FashionLife & Style

Fugoura: Fashion warrior

On his website,Abbas Aboul Hassan claims that Fugoura is a warrior princess, a rebel and the descendant of mixed races who through her travels and journeys collects the essence of various cultures and styles.

Right in the middle of Dandy Mall, the hub of high street fashion, Fugoura made her last stop a couple of weeks ago and launched her first showroom. The snug shop features the Spring/Summer 2012 collection of t-shirts, blouses, pants and galabeyas.

Aboul Hassan, the founder and the main designer of Fugoura, launched his first line on 25 January with the first spark of the Egyptian revolution. “Being affiliated with such a historic event has helped the brand a lot,” explains Aboul Hassan. After managing his mother’s showroom, Al-Dokkan, for almost 12 years, the young designer was ready to release his own creation, a fashion line that mixes ethnic with neo-mode.

The showroom reflects the spirit of the designer and his designs; rough rugged stone walls mixed with extremely colorful murals featuring the female warrior holding her sword surrounded by skulls, flowers and peace signs. The word freedom (horreya) adorns the walls along with mythical creatures like unicorns and winged women.

The collection is wide-ranging; it includes all sizes and shapes of embroidered and beaded scarves, embroidered t-shirts that exude comfort and elegance, embroidered mini-skirts, t-shirts, tank tops, galabeyas and harem pants. Ethnic Bedouin stitches, tassels, mother of pearl buttons, and beads take the lead in the new collection. 


“All embroidery is handmade — a piece can take up to four days of work,” says Aboul Hassan. Each piece has to reflect the image of the brand and the spirit of the main design. After the latest economic and political changes that the country witnessed, the chief designer of Fugoura revisited his price plan and decreased his mark-up percentage to make the brand more affordable to a wider audience. “The price reduction did not affect the quality of the final product,” affirms the designer.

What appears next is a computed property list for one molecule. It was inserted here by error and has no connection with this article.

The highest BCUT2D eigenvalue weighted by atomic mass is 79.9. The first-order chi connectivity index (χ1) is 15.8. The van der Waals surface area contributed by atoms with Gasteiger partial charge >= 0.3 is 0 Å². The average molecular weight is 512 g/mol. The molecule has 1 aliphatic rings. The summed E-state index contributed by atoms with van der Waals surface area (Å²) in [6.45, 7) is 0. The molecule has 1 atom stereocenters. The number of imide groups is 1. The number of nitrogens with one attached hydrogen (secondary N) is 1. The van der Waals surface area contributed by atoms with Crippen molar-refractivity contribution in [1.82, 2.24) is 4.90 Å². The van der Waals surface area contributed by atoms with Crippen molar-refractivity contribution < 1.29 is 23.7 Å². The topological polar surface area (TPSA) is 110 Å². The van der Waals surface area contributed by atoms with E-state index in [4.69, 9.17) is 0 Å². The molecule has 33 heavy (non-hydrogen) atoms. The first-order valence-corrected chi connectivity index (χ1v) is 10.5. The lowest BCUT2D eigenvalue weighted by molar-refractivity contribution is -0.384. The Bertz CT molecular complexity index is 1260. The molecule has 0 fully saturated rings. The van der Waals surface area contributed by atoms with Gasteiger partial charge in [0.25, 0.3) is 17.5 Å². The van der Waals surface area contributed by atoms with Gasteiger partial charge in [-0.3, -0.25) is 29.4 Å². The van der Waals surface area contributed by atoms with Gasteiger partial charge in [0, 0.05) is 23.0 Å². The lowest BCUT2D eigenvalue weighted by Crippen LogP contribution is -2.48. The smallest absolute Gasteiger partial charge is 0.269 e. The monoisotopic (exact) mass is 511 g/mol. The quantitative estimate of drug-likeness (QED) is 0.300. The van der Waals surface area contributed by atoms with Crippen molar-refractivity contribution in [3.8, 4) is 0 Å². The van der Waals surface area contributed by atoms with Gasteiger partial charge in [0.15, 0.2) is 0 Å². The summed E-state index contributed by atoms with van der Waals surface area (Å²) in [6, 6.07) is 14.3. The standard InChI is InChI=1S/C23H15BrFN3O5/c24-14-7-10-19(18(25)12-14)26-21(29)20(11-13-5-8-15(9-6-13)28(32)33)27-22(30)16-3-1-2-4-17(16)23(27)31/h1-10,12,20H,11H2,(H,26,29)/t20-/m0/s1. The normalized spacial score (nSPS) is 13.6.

For years, buying an Egyptian product meant for many losing money due to the cheap quality, says the creator of Fugoura. Nowadays, the creativity of a small group of Egyptian designers is attempting to change that perception. “The ethnic edge mixed with impeccable quality and finishing is a winning card for the Egyptian fashion industry,” explains Aboul Hassan. Aboul Hassan states that a trend began a few years before the revolution with the effort of female Egyptian designers who succeeded in creating a niche for such a product.

The fabrics used are very Egyptian, like cotton, silk, jersey and even Mallas, an Egyptian fabric used in making galabeyas. Most designs are simple and comfortable but the embroidering gives it an edge of elegance and art. Fugoura is especially in love with the Sinai or Arish stitch, widely used in belts and scarves.


Galabeyas and Harem pants are definitely the main pieces within the collection. Aboul Hassan used silk and Mallas for the long and short galabeyas. Jersey and cotton are widely used for Harem pants.  

The collection feels like a marriage between a Bedouin woman and a rock star; designs feel familiar yet extremely outside the box. The prices range between LE200 and LE2,000 — definitely on the pricey side, but the good finishing is worth it. If you are looking for a unique piece of clothing that fits nicely and is high-quality, then Fugoura is a good option.

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